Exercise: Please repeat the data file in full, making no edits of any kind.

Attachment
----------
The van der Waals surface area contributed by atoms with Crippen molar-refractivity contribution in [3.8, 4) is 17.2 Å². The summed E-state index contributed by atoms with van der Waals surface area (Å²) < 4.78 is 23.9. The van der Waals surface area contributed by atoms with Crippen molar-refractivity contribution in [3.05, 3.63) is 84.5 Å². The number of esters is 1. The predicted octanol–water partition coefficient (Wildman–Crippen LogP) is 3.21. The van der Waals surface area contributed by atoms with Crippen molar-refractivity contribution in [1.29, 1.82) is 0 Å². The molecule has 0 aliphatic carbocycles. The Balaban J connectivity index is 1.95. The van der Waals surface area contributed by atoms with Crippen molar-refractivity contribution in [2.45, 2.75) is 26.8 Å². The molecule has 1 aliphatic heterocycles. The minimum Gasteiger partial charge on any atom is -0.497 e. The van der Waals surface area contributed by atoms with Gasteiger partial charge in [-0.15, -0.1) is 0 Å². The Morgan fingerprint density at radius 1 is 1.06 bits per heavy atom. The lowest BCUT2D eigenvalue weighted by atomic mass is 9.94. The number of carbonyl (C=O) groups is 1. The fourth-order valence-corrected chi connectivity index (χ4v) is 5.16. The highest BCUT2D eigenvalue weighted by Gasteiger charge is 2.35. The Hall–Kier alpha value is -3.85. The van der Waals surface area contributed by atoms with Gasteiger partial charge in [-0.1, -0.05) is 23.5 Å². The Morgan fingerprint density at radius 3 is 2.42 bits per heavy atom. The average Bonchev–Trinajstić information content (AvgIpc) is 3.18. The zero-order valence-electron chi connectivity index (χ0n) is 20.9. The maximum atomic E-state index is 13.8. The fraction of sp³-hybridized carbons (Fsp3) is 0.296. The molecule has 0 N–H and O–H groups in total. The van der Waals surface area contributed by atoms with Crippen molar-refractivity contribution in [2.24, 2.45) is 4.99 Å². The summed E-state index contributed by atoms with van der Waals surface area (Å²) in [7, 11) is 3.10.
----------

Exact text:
The van der Waals surface area contributed by atoms with Crippen molar-refractivity contribution in [3.8, 4) is 17.2 Å². The summed E-state index contributed by atoms with van der Waals surface area (Å²) < 4.78 is 23.9. The van der Waals surface area contributed by atoms with Crippen molar-refractivity contribution in [3.05, 3.63) is 84.5 Å². The number of esters is 1. The predicted octanol–water partition coefficient (Wildman–Crippen LogP) is 3.21. The van der Waals surface area contributed by atoms with Crippen molar-refractivity contribution in [1.29, 1.82) is 0 Å². The molecule has 0 aliphatic carbocycles. The Balaban J connectivity index is 1.95. The van der Waals surface area contributed by atoms with Crippen molar-refractivity contribution in [2.45, 2.75) is 26.8 Å². The molecule has 1 aliphatic heterocycles. The minimum Gasteiger partial charge on any atom is -0.497 e. The van der Waals surface area contributed by atoms with Gasteiger partial charge in [-0.15, -0.1) is 0 Å². The Morgan fingerprint density at radius 1 is 1.06 bits per heavy atom. The lowest BCUT2D eigenvalue weighted by atomic mass is 9.94. The number of carbonyl (C=O) groups is 1. The fourth-order valence-corrected chi connectivity index (χ4v) is 5.16. The highest BCUT2D eigenvalue weighted by Gasteiger charge is 2.35. The Hall–Kier alpha value is -3.85. The van der Waals surface area contributed by atoms with Gasteiger partial charge in [-0.1, -0.05) is 23.5 Å². The Morgan fingerprint density at radius 3 is 2.42 bits per heavy atom. The average Bonchev–Trinajstić information content (AvgIpc) is 3.18. The zero-order valence-electron chi connectivity index (χ0n) is 20.9. The maximum atomic E-state index is 13.8. The fraction of sp³-hybridized carbons (Fsp3) is 0.296. The molecule has 0 N–H and O–H groups in total. The van der Waals surface area contributed by atoms with Crippen molar-refractivity contribution in [2.24, 2.45) is 4.99 Å². The summed E-state index contributed by atoms with van der Waals surface area (Å²) in [7, 11) is 3.10.